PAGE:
Jailed former prime minister Datuk Seri Najib Razak arrived at the Kuala Lumpur Court Complex in a dark SUV with tinted windows and strode into the courtroom in a suit, his hands free.
As he left the court, he wound down the window and waved to his supporters.
That has now raised questions.
Do convicted prisoners have to be brought to court in a Black Maria or a police vehicle? Can they be allowed to be dressed in suits instead of prison garb? Do they need to be handcuffed?
Lawyers say the rules are unclear and some leeway is actually given.
Senior lawyer Mohamed Haniff Khatri Abdulla said the leeway on the attire and the mode of transportation is up to the Prison Department.
He said inmates from prison are allowed to be in plainclothes when they arrive at court.
“Now Najib has always been coming to court in a coat and tie so it is not fair to expect him to come in pyjamas,” said Mohamed Haniff, adding that Najib could need to change into prison attire once he is back behind bars.
The same goes for the mode of transportation, he said.
It is up to the prison authorities to decide what is the best in terms of the safety of the inmates.
“I wouldn’t make it an issue or call it a VVIP treatment. It is important to understand that the safety of the inmates and the situation in prison is in the hands of the prison authority.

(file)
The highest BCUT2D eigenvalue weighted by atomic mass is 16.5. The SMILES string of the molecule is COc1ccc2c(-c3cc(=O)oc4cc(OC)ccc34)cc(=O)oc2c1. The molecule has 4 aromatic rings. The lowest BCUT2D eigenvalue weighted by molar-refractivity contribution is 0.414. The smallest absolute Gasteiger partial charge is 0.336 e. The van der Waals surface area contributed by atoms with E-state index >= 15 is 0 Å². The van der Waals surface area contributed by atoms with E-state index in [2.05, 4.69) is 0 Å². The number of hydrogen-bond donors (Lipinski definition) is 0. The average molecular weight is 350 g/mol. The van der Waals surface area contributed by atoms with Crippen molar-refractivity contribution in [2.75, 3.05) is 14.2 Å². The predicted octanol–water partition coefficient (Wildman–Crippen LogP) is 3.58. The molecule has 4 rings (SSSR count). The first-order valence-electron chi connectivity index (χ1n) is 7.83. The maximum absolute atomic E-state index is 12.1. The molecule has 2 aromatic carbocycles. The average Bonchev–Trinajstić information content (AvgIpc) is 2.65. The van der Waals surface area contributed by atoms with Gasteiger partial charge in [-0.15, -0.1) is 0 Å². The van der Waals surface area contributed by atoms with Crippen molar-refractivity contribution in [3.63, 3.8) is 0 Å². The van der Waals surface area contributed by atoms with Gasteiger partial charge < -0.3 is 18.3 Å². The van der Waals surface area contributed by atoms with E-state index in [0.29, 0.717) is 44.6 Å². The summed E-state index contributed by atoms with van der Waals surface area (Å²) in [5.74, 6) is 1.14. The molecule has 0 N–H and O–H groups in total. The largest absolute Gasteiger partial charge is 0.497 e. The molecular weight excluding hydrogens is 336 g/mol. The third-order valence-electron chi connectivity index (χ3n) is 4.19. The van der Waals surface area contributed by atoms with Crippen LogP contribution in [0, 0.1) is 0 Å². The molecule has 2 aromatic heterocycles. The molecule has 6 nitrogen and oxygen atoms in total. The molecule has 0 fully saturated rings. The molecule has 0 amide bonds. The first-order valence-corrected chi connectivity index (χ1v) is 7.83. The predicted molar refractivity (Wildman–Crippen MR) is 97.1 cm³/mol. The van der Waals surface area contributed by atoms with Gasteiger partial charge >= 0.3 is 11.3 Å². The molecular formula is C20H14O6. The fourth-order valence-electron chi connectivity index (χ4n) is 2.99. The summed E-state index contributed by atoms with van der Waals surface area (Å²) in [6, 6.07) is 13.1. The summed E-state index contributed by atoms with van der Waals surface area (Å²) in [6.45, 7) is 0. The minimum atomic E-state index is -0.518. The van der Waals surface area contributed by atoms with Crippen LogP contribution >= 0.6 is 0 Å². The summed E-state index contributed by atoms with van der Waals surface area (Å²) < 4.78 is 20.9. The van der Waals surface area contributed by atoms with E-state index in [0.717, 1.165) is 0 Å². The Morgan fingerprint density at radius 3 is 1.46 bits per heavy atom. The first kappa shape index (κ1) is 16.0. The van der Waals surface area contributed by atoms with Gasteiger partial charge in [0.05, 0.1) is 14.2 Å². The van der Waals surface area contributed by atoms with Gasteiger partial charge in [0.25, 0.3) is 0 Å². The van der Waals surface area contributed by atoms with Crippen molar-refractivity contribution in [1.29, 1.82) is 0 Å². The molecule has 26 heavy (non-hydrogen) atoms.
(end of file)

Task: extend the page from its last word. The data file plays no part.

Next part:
“What if something happens to him? The prison authorities will have to answer,” added Mohamed Haniff.
He said prime ministers are always the centre of attention and there are bound to be people who hate them and those who like them.
However, he hoped there would be no “special treatment” which could be deemed as abuse.
Lawyer Rajesh Nagarajan said the general rule is that all convicts must be dressed in prison attire but some leeway is allowed.
“The leeway includes allowing convicts to dress in civilian clothing when attending court,” he said.
However, he said it is disturbing to note that Najib was brought to court in a luxury SUV instead of the usual prison van or lorry.
“The rules governing prisoners must be applied uniformly and fairly for all prisoners, without any consideration of their rank or status.
Some Malaysians have complained on social media, asking why Najib was not brought to court in a Black Maria and whether double standards were being practised. – The Star